This is the 58th in a series of posts on the Fujifilm GFX-50S. The series starts here.
I’ve tested the Leica 280/4 R-mount tele and the 250/5.6 Superachromat on the GFX, and both did well in different ways. I have several longer full frame lenses that might perform credibly — or might not, due to their internal baffling.
I’m not going to find out.
Why’s that? Because the GFX doesn’t have in-body image stabilization (IBIS). When I focus 300 mm and longer lenses on the a7RII, I always turn the IBIS on to focus (I turn it off for the shot, though, since I always use these lenses on a tripod when they’re on the a7RII. Without the IBIS, there is too much shake for accurate focusing. When I tested the 250 SA on the GFX, the shake was so bad that I couldn’t reliably focus the lens. The GFX doesn’t have a tripod collar, so the vibration is magnified, but it’s clear to me that I’m not going to be able to reliably focus a 500 on the GFX.
And, thanks, to the a7RII and its IBIS system, I don’t have to.
If there are long native autofocus lenses for the GFX, they won’t have the problem with AF turned on. They’ll probably have optical stabalization built in, so they should be okay even with manual focus.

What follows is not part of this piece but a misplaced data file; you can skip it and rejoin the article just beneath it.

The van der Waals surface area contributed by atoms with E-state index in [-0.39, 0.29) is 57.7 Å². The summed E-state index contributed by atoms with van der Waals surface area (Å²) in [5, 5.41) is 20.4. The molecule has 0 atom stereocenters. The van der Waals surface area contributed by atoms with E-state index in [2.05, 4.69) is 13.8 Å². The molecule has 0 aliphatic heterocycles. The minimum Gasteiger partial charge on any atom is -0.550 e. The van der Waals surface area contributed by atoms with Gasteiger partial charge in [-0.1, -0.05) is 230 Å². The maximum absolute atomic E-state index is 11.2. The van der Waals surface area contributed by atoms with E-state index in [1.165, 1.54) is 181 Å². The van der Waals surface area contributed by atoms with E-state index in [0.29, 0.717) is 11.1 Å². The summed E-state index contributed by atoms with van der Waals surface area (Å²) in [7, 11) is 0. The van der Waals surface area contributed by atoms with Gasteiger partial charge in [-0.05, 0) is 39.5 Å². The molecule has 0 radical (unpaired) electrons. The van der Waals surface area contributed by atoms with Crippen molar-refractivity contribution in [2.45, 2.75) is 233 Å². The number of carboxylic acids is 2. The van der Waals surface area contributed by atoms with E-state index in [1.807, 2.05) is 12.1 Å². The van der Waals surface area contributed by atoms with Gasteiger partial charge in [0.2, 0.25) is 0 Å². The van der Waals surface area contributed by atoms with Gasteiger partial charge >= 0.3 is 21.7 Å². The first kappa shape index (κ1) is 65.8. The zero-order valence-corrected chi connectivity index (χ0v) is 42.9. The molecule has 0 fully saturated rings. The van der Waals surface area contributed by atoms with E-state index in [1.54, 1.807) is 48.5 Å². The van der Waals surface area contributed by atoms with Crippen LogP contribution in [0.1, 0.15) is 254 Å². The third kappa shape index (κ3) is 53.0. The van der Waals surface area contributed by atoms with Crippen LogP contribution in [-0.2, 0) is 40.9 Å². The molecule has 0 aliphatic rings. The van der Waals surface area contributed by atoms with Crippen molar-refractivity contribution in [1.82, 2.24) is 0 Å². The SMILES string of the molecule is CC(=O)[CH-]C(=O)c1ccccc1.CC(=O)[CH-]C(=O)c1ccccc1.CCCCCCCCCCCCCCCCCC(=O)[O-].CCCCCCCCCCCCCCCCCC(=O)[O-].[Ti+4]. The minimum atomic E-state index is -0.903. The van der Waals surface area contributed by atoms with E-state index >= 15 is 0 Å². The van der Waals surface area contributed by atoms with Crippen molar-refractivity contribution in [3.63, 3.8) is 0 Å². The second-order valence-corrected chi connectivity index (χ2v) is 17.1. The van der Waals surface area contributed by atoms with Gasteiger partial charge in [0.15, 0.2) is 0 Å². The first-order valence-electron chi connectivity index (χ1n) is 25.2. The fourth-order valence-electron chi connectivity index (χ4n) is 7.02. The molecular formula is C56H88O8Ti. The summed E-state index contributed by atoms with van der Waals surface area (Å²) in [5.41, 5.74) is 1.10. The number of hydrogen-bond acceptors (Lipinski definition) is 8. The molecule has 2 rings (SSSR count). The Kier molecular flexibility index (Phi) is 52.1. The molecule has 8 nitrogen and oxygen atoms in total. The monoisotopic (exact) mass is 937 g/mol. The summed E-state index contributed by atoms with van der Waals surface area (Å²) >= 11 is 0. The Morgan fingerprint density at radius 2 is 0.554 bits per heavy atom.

Ralf Scholl says
Would it be interesting for you to test the Leica R 280/4, the Zeiss Superachromat 250/5,6 or 350/5,6 or other long tales with the GFX 100?
Since longer focal lengths than 250mm are still missing in the GFX system, and the GFX 100 has IBIS, this would be really interesting. (At least for me.)
Best regards and merry Christmas 2019!
I have tested the 280/4 Apo on the GFX 50S.
I have also tested the 250 SA.
I don’t have the 350 SA.
If I were you, I’d go with the Fuji 250, assuming you don’t already have either the Leica or Zeiss lens.
As to testing those lenses on the GFX 100, I would expect the same sharpness and less aliasing. The GFX 100 microlenses are about the same size as the GFX 50x microlenses.